"It behoves a man to strip his discriminative faculty of all prejudices and to seek a friend in the Faith. Faith consists in knowing who is one's true friend. When, however, a man has spent his life in the company of people who lack discrimination, his own discriminative faculty becomes feeble and he is unable to recognise that true friend of the Faith."

Thackston translated, Discourse 2, pp. 8-9:

"Man must strip secondary motives from his power of discerning and look to religion for assistance, for it is religion that is capable of discovering whence comes aid. If, however, a man spends his life with the undiscerning, his own discernment will grow weak and he will be unable to recognize the power of religion."


Thackston is superficial here by translating, "... look to religion for assistance [yârî... dar dîn].... unable to recognize the power of religion" [yâr-é dîn = the help of religion]. It is preferable to translate, "And he should find a (spiritual) friend in the Religion [yârê... dar dîn] .... not able to recognize that friend of the Religion [yâr-é dîn]."

Rumi almost always uses the term "yâr" to mean "friend" or "beloved, and "yârî" to mean "friendship" (or "yârê" to mean "a friend" or "a beloved")-- not the tertiary meaning of "help" or "assistance." The message of Islam is not, "Seek help in religion," but "Seek help from God, and if you have difficulty, find someone who knows more than you do who may be able to help you." A main theme of Rumi's life was in finding a true friend in the Religion (Shamsu 'd-dîn-é Tabrîz). In sum, it makes more sense that Rumi is referring in this Discourse to the saint [walî], mentioned just prior to this passage, as the "friend" one should seek.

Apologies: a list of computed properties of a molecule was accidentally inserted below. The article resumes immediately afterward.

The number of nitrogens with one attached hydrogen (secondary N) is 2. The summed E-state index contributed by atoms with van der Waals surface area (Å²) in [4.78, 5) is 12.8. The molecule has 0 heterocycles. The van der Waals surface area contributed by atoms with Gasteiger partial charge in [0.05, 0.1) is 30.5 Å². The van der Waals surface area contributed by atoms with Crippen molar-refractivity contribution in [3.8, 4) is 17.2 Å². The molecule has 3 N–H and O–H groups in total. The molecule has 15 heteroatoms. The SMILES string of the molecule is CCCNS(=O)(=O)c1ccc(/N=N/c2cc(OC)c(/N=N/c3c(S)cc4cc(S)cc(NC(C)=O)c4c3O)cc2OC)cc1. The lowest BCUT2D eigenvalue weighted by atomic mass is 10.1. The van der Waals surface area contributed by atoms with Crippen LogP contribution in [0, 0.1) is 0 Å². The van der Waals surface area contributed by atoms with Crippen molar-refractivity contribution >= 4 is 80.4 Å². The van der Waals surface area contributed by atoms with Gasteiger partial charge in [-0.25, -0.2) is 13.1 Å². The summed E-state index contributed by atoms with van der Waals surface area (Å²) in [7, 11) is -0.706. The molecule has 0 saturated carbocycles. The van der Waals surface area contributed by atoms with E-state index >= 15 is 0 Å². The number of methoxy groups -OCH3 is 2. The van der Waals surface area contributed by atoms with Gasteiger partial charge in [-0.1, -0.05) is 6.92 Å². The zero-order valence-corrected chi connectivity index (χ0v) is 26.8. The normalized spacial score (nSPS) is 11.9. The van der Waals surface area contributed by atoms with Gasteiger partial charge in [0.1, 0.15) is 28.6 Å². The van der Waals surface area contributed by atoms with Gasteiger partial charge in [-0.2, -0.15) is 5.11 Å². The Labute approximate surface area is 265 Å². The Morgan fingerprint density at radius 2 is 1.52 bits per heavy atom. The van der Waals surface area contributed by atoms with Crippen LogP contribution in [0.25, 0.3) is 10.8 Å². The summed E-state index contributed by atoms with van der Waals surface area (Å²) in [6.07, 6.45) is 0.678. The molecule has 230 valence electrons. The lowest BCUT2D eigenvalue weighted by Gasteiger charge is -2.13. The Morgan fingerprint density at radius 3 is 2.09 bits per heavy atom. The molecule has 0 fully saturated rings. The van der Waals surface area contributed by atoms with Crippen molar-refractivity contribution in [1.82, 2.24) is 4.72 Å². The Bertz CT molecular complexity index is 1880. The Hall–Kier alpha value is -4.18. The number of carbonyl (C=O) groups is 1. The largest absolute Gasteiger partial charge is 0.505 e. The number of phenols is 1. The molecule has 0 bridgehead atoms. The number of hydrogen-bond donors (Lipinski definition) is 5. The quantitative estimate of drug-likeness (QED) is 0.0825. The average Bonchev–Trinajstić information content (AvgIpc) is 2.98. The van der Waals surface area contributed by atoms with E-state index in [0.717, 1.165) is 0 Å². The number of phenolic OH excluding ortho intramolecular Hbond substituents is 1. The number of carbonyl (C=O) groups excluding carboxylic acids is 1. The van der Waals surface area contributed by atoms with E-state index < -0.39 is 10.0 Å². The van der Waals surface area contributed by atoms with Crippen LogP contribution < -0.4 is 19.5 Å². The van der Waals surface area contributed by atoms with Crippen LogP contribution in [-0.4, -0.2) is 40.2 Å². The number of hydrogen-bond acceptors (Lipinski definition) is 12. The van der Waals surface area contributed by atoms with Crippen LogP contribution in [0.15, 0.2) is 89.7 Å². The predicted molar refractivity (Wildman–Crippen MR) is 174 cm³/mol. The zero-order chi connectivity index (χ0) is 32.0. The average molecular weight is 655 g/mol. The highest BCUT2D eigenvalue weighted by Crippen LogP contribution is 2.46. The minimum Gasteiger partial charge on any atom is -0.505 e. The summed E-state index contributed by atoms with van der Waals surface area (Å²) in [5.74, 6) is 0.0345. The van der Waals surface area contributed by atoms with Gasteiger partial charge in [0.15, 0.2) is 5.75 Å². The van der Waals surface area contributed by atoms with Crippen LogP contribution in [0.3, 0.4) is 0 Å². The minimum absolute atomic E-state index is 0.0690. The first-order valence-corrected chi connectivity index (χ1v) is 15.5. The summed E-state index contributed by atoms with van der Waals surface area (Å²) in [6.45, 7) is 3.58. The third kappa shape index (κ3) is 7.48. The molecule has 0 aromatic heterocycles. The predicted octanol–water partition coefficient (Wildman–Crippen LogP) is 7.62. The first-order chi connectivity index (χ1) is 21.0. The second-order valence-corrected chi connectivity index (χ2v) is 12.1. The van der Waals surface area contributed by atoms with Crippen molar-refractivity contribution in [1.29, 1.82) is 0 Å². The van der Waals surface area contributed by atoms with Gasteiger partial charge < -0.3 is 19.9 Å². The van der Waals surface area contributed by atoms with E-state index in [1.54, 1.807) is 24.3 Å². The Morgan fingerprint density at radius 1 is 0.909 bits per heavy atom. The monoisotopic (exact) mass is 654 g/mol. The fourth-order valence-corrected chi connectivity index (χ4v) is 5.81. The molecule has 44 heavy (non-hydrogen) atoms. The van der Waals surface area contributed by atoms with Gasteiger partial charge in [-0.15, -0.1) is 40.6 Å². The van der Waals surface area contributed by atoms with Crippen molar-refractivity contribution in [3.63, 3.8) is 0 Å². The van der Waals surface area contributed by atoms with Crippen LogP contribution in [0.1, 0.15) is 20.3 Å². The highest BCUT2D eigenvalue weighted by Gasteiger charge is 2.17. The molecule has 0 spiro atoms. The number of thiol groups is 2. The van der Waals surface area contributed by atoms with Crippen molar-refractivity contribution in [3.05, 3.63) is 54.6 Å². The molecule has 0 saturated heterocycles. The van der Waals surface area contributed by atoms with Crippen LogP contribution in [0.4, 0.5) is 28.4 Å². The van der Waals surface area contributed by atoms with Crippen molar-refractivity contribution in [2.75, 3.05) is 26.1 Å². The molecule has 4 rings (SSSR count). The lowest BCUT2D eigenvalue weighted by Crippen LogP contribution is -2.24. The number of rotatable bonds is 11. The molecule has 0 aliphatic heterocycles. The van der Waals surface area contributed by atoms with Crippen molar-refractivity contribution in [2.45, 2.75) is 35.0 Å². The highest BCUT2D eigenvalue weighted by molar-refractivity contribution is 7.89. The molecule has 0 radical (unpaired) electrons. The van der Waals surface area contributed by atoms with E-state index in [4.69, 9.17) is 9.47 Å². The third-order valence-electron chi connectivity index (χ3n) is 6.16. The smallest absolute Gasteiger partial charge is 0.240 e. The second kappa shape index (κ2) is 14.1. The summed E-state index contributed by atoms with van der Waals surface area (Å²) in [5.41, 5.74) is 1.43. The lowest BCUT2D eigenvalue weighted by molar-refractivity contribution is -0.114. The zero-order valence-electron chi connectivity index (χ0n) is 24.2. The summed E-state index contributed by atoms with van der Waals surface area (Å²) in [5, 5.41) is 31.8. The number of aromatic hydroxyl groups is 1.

5. Thackston translated a saying of the Prophet Muhammad, Discourse 2, p. 10:

"Whosoever rendereth aid to the unjust..."

Arberry translated, Discourse 2, p. 21:

"Whosoever assists an oppressor...".

6. Arberry translated, Discourse 2, p. 20:

"You have nurtured this substance in which there is no discrimination. Discrimination is that one quality which is hidden in a man."

Thackston translated, Discourse 2, p. 9:

"You cultivate this physical existence, in which there is no discernment. Discernment is merely one of its attributes."


The difference here occurred because Arberry adopted one of the variants listed at the bottom of the page of the Persian edition, "hidden in a man" [makhfî dar âdamê], whereas Thackston did not.